The U.S. Spelling Bee Finals Come to Prime Time The final round of the national spelling bee will be on prime-time television Thursday night. As the preliminary rounds were held Thursday afternoon, elementary- and middle-school spellers sighed and fretted their way through words that could trip up spellers of any age.
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The U.S. Spelling Bee Finals Come to Prime Time

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The U.S. Spelling Bee Finals Come to Prime Time

The U.S. Spelling Bee Finals Come to Prime Time

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ROBERT SIEGEL, host:

I'm Robert Siegel.

MELISSA BLOCK, host:

I'm Melissa Block, and this is ALL THINGS C-O-N-S-I-D-E-R-E-D CONSIDERED.

SIEGEL: From NPR News.

It's that time of year, time for the National Spelling Bee. And this year for the first time, the bee has made it to prime time. The final is airing live tonight on ABC.

BLOCK: This afternoon in preliminary rounds, the elementary and middle school spellers sighed, they cracked their knuckles, scribbled with their fingernails on their forearms and picked their way carefully through words including persienne.

SIEGEL: Nephrosclerosis.

BLOCK: Ophthalmoplegia.

SIEGEL: Antilegomena.

Unidentified Child #1: A-N-T-I-L-E-G-O-M-E-N-A. Antilegomena.

BLOCK: Also, cointise.

SIEGEL: Uraeus.

BLOCK: And this.

Unidentified Announcer: Siphonapterology.

Unidentified Child #2: Okay.

BLOCK: Mary Brooks is the head judge for the Scripps National Spelling Bee and she joins us now. Mary, thanks for being with us.

Ms. MARY BROOKS (Scripps National Spelling Bee): Well, thank you. I'm honored to be on NPR.

BLOCK: And the big news today, a kind of a heartbreaker here, a guy who looked hard to beat, 12-year-old Samir Patel. He was the runner-up last year and he is out.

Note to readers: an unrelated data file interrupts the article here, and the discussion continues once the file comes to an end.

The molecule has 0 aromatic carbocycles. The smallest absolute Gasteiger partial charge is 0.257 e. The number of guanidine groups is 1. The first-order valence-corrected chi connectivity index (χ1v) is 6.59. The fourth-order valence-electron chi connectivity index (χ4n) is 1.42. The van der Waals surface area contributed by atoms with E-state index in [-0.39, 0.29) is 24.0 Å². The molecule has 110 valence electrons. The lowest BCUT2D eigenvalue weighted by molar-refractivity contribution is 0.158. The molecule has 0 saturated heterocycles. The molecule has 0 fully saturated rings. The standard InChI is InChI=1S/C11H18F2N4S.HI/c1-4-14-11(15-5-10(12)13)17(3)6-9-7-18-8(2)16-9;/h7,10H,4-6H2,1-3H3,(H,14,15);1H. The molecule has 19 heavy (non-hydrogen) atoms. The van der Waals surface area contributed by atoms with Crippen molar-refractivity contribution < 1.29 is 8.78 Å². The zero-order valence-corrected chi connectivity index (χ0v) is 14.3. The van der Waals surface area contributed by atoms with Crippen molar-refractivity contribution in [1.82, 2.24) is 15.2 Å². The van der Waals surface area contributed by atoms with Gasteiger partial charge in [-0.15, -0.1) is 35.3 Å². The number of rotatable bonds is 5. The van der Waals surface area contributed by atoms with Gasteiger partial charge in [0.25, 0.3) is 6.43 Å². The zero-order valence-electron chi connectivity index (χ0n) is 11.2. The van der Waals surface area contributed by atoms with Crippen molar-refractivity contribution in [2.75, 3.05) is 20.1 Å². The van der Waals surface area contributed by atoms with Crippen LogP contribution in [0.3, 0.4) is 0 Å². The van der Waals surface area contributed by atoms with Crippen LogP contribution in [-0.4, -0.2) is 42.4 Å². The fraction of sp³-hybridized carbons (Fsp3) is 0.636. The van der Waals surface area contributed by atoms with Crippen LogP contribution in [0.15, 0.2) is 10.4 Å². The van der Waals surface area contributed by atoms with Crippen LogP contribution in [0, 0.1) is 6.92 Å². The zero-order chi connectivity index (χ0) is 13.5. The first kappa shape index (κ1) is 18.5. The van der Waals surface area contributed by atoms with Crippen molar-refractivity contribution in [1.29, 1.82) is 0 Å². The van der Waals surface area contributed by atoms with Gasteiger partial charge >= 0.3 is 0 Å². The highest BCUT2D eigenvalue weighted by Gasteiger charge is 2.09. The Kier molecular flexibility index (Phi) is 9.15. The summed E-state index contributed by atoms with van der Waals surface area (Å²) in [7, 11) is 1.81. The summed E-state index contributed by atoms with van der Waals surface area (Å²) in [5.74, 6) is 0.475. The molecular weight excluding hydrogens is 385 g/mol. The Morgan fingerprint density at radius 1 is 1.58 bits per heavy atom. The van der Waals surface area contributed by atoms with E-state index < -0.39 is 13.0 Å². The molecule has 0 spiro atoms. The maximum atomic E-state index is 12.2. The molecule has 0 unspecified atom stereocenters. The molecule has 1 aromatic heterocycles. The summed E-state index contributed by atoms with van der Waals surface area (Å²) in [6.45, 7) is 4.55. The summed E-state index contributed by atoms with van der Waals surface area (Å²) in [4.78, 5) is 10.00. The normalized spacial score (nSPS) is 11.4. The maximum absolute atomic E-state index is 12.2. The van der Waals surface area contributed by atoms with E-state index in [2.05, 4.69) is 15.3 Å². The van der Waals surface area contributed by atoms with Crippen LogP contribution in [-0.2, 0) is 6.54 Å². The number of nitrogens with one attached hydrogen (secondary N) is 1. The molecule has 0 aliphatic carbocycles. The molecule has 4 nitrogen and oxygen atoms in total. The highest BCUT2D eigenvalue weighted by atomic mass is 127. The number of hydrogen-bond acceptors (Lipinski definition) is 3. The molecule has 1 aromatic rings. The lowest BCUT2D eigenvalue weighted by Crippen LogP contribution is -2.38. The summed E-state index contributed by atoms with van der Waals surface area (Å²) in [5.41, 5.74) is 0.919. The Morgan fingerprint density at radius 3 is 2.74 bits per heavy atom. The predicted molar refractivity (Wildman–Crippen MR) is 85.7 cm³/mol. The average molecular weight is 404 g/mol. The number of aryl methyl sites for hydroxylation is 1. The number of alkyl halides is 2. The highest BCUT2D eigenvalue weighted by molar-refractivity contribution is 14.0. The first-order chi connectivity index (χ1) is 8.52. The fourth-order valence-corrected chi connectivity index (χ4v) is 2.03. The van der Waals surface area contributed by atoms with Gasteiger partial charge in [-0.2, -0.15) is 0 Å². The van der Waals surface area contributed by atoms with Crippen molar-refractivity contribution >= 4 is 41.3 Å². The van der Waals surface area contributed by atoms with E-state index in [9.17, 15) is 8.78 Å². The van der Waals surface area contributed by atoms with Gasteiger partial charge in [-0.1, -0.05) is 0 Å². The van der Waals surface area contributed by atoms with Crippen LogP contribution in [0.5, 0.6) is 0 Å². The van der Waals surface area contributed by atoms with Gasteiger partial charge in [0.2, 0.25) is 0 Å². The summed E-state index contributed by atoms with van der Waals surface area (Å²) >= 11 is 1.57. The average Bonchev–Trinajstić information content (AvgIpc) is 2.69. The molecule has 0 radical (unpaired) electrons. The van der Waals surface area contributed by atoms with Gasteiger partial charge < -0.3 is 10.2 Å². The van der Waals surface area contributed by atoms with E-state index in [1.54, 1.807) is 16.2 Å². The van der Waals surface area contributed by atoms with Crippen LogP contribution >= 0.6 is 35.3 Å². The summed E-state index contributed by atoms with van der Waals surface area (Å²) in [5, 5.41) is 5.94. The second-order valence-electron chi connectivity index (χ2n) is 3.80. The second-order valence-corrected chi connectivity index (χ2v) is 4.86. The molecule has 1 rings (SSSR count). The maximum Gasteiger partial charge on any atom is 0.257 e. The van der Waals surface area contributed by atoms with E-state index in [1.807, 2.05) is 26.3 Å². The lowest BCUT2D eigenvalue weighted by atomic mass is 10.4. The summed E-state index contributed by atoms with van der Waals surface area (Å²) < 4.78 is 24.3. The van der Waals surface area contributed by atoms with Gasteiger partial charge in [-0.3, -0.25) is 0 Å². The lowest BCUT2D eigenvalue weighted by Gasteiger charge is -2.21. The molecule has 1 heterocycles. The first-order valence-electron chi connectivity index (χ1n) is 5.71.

Ms. BROOKS: Yes. And heartbreaker is the way to describe it, because he definitely, as I've watched him over the years, he's a well-studied, well- prepared speller and predicted to do very well because he has confidence, he's been here. But he got a word that he simply was not familiar with. And he tried to ask all the questions that would get him somewhere in the neighborhood of some of the parts of the word so that he could get it. But he just - it threw him.

BLOCK: And that word was eremacausis.

Ms. BROOKS: Yes.

BLOCK: Well, what is that? Do you know?

Ms. BROOKS: Well, I don't have my word list right in front of me but it has to do with oxidation. And he kept trying to get the word air, A-I-R, was in the definition but it doesn't have that word in any form in its spelling. And that's, I think, what just sort of got him mixed up.

BLOCK: You know when I watched this, it was on ESPN this afternoon, you know, I don't know any of these kids but my heart is in my throat and I feel terrible when they mess up. Do you feel the same way or have you gotten some immunity over the years?

Ms. BROOKS: No, I do in the initial rounds. For example yesterday, it's much easier for me because then we're dealing with, well, yesterday was 274 and so you know, you just, you know it's a process of getting to this point. But today, as each one of them went out this afternoon, I just - yes. They've worked so hard and yet, you know what? They come knowing their already champions and honestly, I think the majority of them, that is the way they feel.

They've already won at a very prestigious level. They're thrilled to be here in D.C., but they know. They know the odds are that they're not going to be the winner here. So I - the atmosphere is just so different and I think one of the spellers put it well. He said, you know, we're not competing against each other. We're competing against the dictionary. And that's the truth.

BLOCK: Yeah. Well, have fun in prime time tonight and thanks for talking with us.

Ms. BROOKS: Well, thank you and we will. But thank you very much.

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